Feel it or measure it. Perceived vs measured noise in hedonic models : Cahier de recherche

Baranzini, Andrea ; Schaerer, Caroline ; Ramirez, José V. ; Thalmann, Philippe

The aim of this paper is to compare the use of scientific and perceived noise measures in a hedonic model framework. Although in theory the use of subjective variables is recommended, most of the empirical applications use scientific noise variables. Using three different databases, we are able to obtain a relative large sample of about 2 800 apartments located in Geneva, Switzerland. The sample... More

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    Summary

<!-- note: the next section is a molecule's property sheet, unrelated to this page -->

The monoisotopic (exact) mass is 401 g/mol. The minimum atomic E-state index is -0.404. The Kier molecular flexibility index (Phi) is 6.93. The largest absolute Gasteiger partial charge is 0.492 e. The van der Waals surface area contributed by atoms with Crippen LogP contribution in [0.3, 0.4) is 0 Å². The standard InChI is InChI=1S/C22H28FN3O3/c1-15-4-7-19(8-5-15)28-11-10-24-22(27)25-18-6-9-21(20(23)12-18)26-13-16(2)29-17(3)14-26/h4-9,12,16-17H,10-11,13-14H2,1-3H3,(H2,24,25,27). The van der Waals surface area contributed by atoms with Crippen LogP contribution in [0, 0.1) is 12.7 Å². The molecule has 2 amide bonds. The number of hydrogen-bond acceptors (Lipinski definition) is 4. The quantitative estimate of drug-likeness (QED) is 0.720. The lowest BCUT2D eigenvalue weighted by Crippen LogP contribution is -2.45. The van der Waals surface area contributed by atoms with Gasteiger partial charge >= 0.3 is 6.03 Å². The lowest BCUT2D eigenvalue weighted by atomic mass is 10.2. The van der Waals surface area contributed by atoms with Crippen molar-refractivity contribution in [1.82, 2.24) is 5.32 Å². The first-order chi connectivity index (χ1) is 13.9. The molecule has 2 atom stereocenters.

The aim of this paper is to compare the use of scientific and perceived noise measures in a hedonic model framework. Although in theory the use of subjective variables is recommended, most of the empirical applications use scientific noise variables. Using three different databases, we are able to obtain a relative large sample of about 2 800 apartments located in Geneva, Switzerland. The sample contains both scientific measures and perceived noise data, as well as structural and accessibility variables. However, in order to compare scientific and perceived noise measures we need them expressed in comparable units, e.g. dB(A). Since no such data is available, we refer to the acoustic literature to transform a categorical variable on perceived external noise into a measure directly comparable to a scientific measure of noise in dB(A). We show that a clear relationship appears between the scientific measure of road traffic noise and the transformation of the perceived external noise in dB(A). From this relationship, it is interesting to note that: 1) There is a great variability in the perception of noise when the scientific noise level is relatively low; and 2) The systematic bias of subjective overestimation of low probability events that has been highlighted in the risk literature also parallels with our findings here concerning the perceived exposure to external noise. Having both noise measures in comparable units, we are able to analyse their performance in the context of the hedonic model. We conclude that for moderate to high noise levels, the scientific measures of noise safely approximate the individual perception of it. This last result is very promising from a policy-making point of view, for which the use of scientific measures are more convenient and transferable than subjective perceptions.